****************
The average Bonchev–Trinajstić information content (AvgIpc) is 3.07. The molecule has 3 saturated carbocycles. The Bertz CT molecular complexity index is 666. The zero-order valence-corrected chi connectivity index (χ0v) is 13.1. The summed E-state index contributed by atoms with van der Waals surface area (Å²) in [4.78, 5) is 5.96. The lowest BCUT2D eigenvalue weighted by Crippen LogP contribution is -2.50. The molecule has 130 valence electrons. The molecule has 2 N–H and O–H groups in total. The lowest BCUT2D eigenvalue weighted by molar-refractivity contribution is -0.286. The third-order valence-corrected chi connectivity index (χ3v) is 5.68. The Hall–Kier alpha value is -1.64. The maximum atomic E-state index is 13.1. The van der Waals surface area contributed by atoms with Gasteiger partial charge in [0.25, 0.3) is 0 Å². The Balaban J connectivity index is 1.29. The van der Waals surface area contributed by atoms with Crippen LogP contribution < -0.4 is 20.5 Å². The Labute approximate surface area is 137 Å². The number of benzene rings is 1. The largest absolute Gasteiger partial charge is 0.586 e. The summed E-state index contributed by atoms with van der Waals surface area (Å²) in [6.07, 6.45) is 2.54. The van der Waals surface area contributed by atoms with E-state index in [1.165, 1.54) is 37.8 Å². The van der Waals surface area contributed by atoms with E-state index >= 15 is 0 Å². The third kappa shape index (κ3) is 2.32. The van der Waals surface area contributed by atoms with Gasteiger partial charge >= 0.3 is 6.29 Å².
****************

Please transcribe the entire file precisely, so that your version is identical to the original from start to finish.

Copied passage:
The average Bonchev–Trinajstić information content (AvgIpc) is 3.07. The molecule has 3 saturated carbocycles. The Bertz CT molecular complexity index is 666. The zero-order valence-corrected chi connectivity index (χ0v) is 13.1. The summed E-state index contributed by atoms with van der Waals surface area (Å²) in [4.78, 5) is 5.96. The lowest BCUT2D eigenvalue weighted by Crippen LogP contribution is -2.50. The molecule has 130 valence electrons. The molecule has 2 N–H and O–H groups in total. The lowest BCUT2D eigenvalue weighted by molar-refractivity contribution is -0.286. The third-order valence-corrected chi connectivity index (χ3v) is 5.68. The Hall–Kier alpha value is -1.64. The maximum atomic E-state index is 13.1. The van der Waals surface area contributed by atoms with Gasteiger partial charge in [0.25, 0.3) is 0 Å². The Balaban J connectivity index is 1.29. The van der Waals surface area contributed by atoms with Crippen LogP contribution < -0.4 is 20.5 Å². The Labute approximate surface area is 137 Å². The number of benzene rings is 1. The largest absolute Gasteiger partial charge is 0.586 e. The summed E-state index contributed by atoms with van der Waals surface area (Å²) in [6.07, 6.45) is 2.54. The van der Waals surface area contributed by atoms with E-state index in [1.165, 1.54) is 37.8 Å². The van der Waals surface area contributed by atoms with E-state index >= 15 is 0 Å². The third kappa shape index (κ3) is 2.32. The van der Waals surface area contributed by atoms with Gasteiger partial charge >= 0.3 is 6.29 Å².